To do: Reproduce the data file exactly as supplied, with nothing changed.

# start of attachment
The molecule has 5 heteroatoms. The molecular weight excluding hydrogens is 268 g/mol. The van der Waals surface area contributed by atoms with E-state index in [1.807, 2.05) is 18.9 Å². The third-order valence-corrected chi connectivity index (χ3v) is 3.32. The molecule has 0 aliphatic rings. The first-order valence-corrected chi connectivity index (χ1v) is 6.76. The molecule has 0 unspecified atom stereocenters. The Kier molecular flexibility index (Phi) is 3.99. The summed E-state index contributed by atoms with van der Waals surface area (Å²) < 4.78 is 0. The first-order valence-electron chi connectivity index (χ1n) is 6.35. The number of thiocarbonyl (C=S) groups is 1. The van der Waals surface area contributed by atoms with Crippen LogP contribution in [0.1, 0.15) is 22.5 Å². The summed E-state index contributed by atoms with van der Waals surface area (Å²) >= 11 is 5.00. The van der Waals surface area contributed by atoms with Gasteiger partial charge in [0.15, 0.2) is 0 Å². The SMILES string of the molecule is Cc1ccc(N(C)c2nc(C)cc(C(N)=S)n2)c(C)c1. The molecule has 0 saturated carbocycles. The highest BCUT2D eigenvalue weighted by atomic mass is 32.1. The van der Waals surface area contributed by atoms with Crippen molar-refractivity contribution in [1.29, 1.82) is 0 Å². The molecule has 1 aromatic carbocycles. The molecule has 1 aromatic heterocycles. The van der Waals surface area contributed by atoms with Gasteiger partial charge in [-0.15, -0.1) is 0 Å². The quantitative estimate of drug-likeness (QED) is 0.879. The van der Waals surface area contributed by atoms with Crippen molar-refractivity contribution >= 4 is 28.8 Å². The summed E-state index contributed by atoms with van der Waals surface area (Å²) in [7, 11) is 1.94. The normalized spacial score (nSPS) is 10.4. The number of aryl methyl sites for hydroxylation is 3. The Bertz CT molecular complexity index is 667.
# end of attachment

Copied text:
The molecule has 5 heteroatoms. The molecular weight excluding hydrogens is 268 g/mol. The van der Waals surface area contributed by atoms with E-state index in [1.807, 2.05) is 18.9 Å². The third-order valence-corrected chi connectivity index (χ3v) is 3.32. The molecule has 0 aliphatic rings. The first-order valence-corrected chi connectivity index (χ1v) is 6.76. The molecule has 0 unspecified atom stereocenters. The Kier molecular flexibility index (Phi) is 3.99. The summed E-state index contributed by atoms with van der Waals surface area (Å²) < 4.78 is 0. The first-order valence-electron chi connectivity index (χ1n) is 6.35. The number of thiocarbonyl (C=S) groups is 1. The van der Waals surface area contributed by atoms with Crippen LogP contribution in [0.1, 0.15) is 22.5 Å². The summed E-state index contributed by atoms with van der Waals surface area (Å²) >= 11 is 5.00. The van der Waals surface area contributed by atoms with Gasteiger partial charge in [0.15, 0.2) is 0 Å². The SMILES string of the molecule is Cc1ccc(N(C)c2nc(C)cc(C(N)=S)n2)c(C)c1. The molecule has 0 saturated carbocycles. The highest BCUT2D eigenvalue weighted by atomic mass is 32.1. The van der Waals surface area contributed by atoms with Crippen molar-refractivity contribution in [1.29, 1.82) is 0 Å². The molecule has 1 aromatic carbocycles. The molecule has 1 aromatic heterocycles. The van der Waals surface area contributed by atoms with Gasteiger partial charge in [-0.15, -0.1) is 0 Å². The quantitative estimate of drug-likeness (QED) is 0.879. The van der Waals surface area contributed by atoms with Crippen molar-refractivity contribution >= 4 is 28.8 Å². The summed E-state index contributed by atoms with van der Waals surface area (Å²) in [7, 11) is 1.94. The normalized spacial score (nSPS) is 10.4. The number of aryl methyl sites for hydroxylation is 3. The Bertz CT molecular complexity index is 667.